Choosing a Carrier
Rajkovacz says his choice is percentage pay, with which you often can earn 70 to 75 percent of the contract and another 10 percent if you supply the trailer. “A percentage contract is where you’ll make the jack if you’re a go-getter,” he says.
Wolff cautions against making a sideways move. If you are going to be hauling the same type of freight in the same lanes, you may end up spinning your wheels unless you make significantly more money, can gain more home time or reap some other clear benefit.
And even with higher pay rate, the transition is more costly than it appears. Downtime is involved with investigating prospective fleets, leaving your carrier and turning in equipment, going through orientation and learning the ropes as you start up. Also, out-of-pocket costs such as paying escrows and other front-end fees often accrue.
One of those expenses can be the base plate, which the carrier might provide. Rajkovacz suggests providing your own, primarily to give you more independence in case you want to move between carriers.
Incidental elements of the pay package to consider are if the carrier offers detention pay, layover pay, empty mile compensation and pay for loading and unloading or reimbursement for lumper charges. Does the carrier reimburse for tolls? Does it pay your fuel taxes or are they charged back to you? When are settlements paid?
Also ask about potential chargebacks. Does the carrier charge for primary liability insurance or onboard fleet management systems such as electronic recorders or Qualcomm tracking systems?
Miles and lanes
Ask any carrier you’re evaluating about expected miles and routes, and ask its operators what miles they’re getting, too. You don’t want to make a move for a small per-mile increase only to get fewer miles than you expected. If you can make more money and drive less, you’ll be ahead of the game.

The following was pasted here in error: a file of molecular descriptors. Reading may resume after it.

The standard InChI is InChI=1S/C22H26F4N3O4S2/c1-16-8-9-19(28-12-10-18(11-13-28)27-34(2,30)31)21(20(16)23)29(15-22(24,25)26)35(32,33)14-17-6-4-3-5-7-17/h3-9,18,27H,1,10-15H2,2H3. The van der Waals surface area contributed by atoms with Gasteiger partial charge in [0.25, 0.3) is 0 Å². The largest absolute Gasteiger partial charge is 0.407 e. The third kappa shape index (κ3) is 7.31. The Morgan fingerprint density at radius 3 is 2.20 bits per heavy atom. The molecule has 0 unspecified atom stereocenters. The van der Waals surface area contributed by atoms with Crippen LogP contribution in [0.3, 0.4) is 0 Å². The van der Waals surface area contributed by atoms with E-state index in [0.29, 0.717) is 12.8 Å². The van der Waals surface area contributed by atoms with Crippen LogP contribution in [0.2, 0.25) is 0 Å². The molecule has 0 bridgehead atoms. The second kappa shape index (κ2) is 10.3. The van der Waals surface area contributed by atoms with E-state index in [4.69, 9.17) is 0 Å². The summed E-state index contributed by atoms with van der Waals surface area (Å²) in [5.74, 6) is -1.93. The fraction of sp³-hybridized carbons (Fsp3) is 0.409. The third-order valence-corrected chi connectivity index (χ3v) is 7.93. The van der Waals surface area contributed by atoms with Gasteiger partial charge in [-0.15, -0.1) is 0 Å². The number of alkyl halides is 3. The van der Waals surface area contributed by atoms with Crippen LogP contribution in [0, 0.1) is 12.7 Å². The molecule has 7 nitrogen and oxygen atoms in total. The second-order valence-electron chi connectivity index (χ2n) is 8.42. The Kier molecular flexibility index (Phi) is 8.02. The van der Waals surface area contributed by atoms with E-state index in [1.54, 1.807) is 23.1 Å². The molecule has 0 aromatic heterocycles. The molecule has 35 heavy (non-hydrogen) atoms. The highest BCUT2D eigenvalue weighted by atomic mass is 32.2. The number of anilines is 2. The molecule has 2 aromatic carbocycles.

Where does the carrier run and will you have a choice of routes and loads? How often do operators get home?
In assessing routes, loads and miles, you want to factor in the lifestyle you’re seeking to maintain. Ask if certain routes or regions are open that would accommodate getting you home as often as you need to be. Same goes with the availability of anything you want to specialize in, such as heavy haul or high-touch loads.
What age truck is the carrier willing to take? Long-haul in a 10-year-old truck might be an issue.
Does the carrier require occupational accident or workers’ comp insurance? Most states limit workers’ comp to employees (company drivers, in the case of truck driving); occupational accident coverage is more common for owner-operators. Whether or not you prefer having such coverage, be aware of any carrier requirements for owner-operators to have it and how much it will cost.
A sellers’ market means higher pay
One key ingredient in searching for a carrier is assessing the current supply and demand situation for owner-operators of your experience level. You’re selling your services, but how much are carriers willing to pay?